A Short and Very Casual Essay To and On Behalf of COB Students

This article is a contribution to the discussion about COB’s new fees written by Dr. Carlton Watson, Assistant Professor in the School of Mathematics, Physics & Technology at the College of the Bahamas.

1. COB and the Art of Selective Progressivism

People are saying, “Well, the students should expect to pay more.” The question is why? I guess ’cause that’s the new thing now – more fees. It is interesting that folks would make this statement without seeing COB’s financials. Is COB making a profit or loss? Or are we just breaking even. Who knows?? Why won’t admin make the books available to the public? Quick story: in 2008/2009 I started inquiring about how lab fees were being spent for the School of Sciences and Technology. I was basically told, “Don’t worry about that, you’re getting your fair share.” After many many requests I finally saw the figures. Come to find out less than 20% of the collected lab fees were actually being spent on lab equipment. The take away from this is I love my institution, but most COB administrations have not had a good track record when it comes to funds appropriation (to be clear, I’m not accusing anyone of stealing but of just not being concerned about basic accounting).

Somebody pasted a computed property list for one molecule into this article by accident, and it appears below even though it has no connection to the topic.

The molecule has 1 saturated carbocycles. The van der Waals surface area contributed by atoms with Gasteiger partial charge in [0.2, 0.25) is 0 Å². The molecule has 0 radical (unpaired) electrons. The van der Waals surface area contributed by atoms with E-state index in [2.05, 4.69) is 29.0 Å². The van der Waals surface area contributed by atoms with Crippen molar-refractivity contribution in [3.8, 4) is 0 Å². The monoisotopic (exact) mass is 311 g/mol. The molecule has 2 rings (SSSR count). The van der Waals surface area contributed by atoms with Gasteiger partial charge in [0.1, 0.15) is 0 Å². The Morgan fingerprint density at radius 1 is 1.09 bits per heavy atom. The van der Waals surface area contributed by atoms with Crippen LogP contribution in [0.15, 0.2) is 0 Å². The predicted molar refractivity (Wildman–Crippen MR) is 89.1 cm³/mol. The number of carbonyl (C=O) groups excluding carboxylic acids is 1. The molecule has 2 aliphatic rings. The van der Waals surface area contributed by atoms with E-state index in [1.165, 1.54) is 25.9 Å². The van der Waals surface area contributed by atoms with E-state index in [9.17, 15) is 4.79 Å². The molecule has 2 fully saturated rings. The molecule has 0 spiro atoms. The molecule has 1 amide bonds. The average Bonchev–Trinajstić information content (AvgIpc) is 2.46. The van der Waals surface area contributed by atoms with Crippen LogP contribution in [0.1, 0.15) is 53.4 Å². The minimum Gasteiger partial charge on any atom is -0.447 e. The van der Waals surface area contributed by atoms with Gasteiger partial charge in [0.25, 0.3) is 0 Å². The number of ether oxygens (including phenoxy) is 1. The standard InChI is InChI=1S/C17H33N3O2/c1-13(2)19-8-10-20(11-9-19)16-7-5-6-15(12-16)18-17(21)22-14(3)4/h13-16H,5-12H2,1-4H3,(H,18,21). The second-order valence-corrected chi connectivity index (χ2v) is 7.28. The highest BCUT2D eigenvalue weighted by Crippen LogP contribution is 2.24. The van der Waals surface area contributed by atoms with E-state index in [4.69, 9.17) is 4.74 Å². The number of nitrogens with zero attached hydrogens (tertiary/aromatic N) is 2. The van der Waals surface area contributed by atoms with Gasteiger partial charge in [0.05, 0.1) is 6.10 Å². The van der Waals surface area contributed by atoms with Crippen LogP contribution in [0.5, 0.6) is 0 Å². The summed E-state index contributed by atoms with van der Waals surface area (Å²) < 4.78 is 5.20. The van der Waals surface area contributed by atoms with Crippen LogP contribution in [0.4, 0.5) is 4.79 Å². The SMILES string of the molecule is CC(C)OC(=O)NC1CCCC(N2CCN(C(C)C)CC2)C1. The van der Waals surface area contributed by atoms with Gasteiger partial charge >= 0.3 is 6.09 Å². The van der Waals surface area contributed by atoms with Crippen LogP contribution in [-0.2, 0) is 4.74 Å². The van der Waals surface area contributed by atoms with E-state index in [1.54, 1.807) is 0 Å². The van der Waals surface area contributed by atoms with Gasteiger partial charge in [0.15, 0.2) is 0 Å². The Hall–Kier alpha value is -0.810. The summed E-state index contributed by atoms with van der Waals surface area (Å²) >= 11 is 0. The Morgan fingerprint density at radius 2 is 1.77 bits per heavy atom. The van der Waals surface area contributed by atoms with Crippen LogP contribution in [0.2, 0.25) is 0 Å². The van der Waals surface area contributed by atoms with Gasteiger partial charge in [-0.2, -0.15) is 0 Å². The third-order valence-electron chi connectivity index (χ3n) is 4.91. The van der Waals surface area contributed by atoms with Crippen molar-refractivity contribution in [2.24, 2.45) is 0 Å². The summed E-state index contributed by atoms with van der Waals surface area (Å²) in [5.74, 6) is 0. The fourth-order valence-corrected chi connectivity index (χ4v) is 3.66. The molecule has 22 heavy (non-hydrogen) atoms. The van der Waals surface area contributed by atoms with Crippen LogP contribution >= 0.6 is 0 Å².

I have too many stories about COB’s bookkeeping to ever trust anyone on blind faith… nor should I have to. If the college wants to raise fees, it should justify in very clear terms how those fees will be spent. It should also give full financial reporting to those who pay those fees. Where did those numbers come from? Are they based on the president’s dream book? To me it is funny that the college now wants to be all progressive and university-like about charging these very specific fees (’cause I guess that’s how they do it in the “states”), but when it comes to being progressive and university-like in its transparency, accountability and reporting to its stakeholders, it has no problem falling perpetually short (can’t get away with that in the “states”).